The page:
Born into Virginia planter society, Washington understood temperance in youth. While many of his class fell into gambling, drinking, licentiousness and debt, Washington memorized Seneca’s Morals. Through a steady practice of the 110 “Rules of Civility” Washington learned to avoid common vices. Many years later, as Commander-in-Chief, he was immune to far greater and insidious vices. He never left his army cold and hungry for the pleasures of Mount Vernon. He never squandered his men for military glory and he was never seduced by a king’s crown or a dictator’s power.

            Young Washington learned physical fortitude surveying the Virginia country. He also learned military fortitude during the disasters of Fort Necessity and Gen. Braddock’s expedition against the French and Indians. Thus he was prepared for the British crushing victory at Brooklyn Heights and the long deprivations of Valley Forge. Without Washington’s fortitude, the Continental Army would have lost its courage and the War for Independence.

            Fortitude is a trait of the warrior prudence is a farmer’s virtue. For farmers must “wisely judge and prudentially determine on all things relative to his present, as well as to his future happiness.” Young Washington, like most tobacco planters, suffered from debt owed to London merchants. Washington wisely diversified his crops, bred new livestock and developed new industries at Mount Vernon, so by the Revolution, he was one of the few solvent Virginia planters. As the first president he understood his actions would determine the nation’s “future happiness.” His eight years in office established a deliberative and constructive executive, subordinate to the Constitution, yet equal to the legislative and judicial branches.

            “Justice,” according to the Masonic lecture, “in a great measure constitutes the real good man.” As a young man Washington believed he warranted a king’s military commission for his service in the French and Indian wars, but he was denied that honor. General Washington, however, always rendered every man his just due and awarded his men with promotion or the Purple Heart for courage. As President he supported benevolent and educational institutions as he shunned divisive sects and political parties. In life Washington aided those less fortunate, respected his equals and served his superiors.

Washington’s last public act summarizes a life dedicated to virtue. At the beginning of John Adam’s presidential inauguration, he led the procession on stage. At its conclusion, Washington insisted he retire not only after President Adams, but also after Vice President Jefferson—a small courtesy, but one that demonstrates to all men, in every age, that the highest office is higher than any man who ever occupies it and that ultimately every office is subordinate to the law.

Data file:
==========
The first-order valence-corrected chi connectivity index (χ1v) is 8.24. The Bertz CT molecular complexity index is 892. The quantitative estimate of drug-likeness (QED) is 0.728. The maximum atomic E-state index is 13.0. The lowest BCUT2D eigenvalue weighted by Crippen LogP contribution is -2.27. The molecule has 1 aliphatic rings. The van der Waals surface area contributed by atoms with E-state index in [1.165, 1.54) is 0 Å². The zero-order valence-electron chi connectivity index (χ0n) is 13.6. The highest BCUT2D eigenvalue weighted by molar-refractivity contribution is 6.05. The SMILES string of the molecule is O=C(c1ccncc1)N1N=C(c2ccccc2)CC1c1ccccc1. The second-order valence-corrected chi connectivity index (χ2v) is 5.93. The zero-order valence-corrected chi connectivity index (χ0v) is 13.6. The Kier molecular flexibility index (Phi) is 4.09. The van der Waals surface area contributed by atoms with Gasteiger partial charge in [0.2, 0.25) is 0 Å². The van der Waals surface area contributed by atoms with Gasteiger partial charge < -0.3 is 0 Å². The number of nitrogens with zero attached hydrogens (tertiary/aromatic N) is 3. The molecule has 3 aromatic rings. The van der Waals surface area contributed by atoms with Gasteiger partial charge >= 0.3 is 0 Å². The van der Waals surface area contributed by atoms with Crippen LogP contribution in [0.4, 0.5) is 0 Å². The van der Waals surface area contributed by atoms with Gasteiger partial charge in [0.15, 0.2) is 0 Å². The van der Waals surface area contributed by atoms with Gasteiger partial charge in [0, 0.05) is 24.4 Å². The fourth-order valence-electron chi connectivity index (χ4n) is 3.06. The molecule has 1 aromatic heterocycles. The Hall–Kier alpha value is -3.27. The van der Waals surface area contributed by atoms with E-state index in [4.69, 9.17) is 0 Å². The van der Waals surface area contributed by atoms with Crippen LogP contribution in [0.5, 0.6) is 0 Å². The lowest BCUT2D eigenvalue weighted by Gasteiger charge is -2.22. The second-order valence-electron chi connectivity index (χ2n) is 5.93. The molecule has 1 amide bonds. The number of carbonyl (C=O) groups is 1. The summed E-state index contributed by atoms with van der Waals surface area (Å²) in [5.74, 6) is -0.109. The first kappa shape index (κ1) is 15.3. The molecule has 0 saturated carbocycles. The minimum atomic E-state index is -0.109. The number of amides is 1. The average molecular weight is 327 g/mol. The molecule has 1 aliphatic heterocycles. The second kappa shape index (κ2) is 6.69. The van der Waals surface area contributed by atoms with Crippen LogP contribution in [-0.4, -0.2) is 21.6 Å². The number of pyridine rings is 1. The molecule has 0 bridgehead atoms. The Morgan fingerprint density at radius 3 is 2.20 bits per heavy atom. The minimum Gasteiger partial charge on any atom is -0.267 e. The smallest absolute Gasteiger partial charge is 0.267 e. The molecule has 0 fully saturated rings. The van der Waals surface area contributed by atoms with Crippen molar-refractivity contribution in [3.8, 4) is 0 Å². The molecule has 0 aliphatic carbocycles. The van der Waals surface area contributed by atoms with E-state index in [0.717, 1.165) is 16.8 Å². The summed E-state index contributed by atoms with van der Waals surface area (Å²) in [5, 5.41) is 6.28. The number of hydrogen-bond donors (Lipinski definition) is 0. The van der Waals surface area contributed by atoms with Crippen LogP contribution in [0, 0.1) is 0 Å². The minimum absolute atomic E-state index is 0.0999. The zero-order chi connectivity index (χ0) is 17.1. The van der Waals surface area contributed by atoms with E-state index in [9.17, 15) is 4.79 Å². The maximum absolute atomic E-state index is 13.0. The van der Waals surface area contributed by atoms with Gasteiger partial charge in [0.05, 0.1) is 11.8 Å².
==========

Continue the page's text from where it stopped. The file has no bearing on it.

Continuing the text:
Such was Washington’s character, that from almost the day he took his Masonic obligations until his death, he became the same man in private that he was in public. In Masonic terms he remained “a just and up right Mason” and became a true Master Mason. Washington was a “living stone” who is the cornerstone of American civilization. He is the milestone that older civilizations follow into liberty and equality. He is Freemasonry’s “perfect ashlar” upon which countless Master Masons gauge their labors in their own Lodges and in their own communities.

The George Washington Masonic National Memorial’s true purpose was first articulated by Past Grand Master of Pennsylvania and President of the Association Louis Watres:


“[The Memorial] will eloquently tell the world that Masons are builders—builders of individual character; and that the vital question of our time and our country is not how many adhere to any particular creed, but how many accept as their standard the stabilizing, constructive character of him in whose memory this Temple shall stand throughout the coming years.”


The challenge Freemasons face this anniversary year is whether we are living the virtues Brother Washington exemplified and building a fraternity and a civilization worthy of Washington’s Masonic Memorial.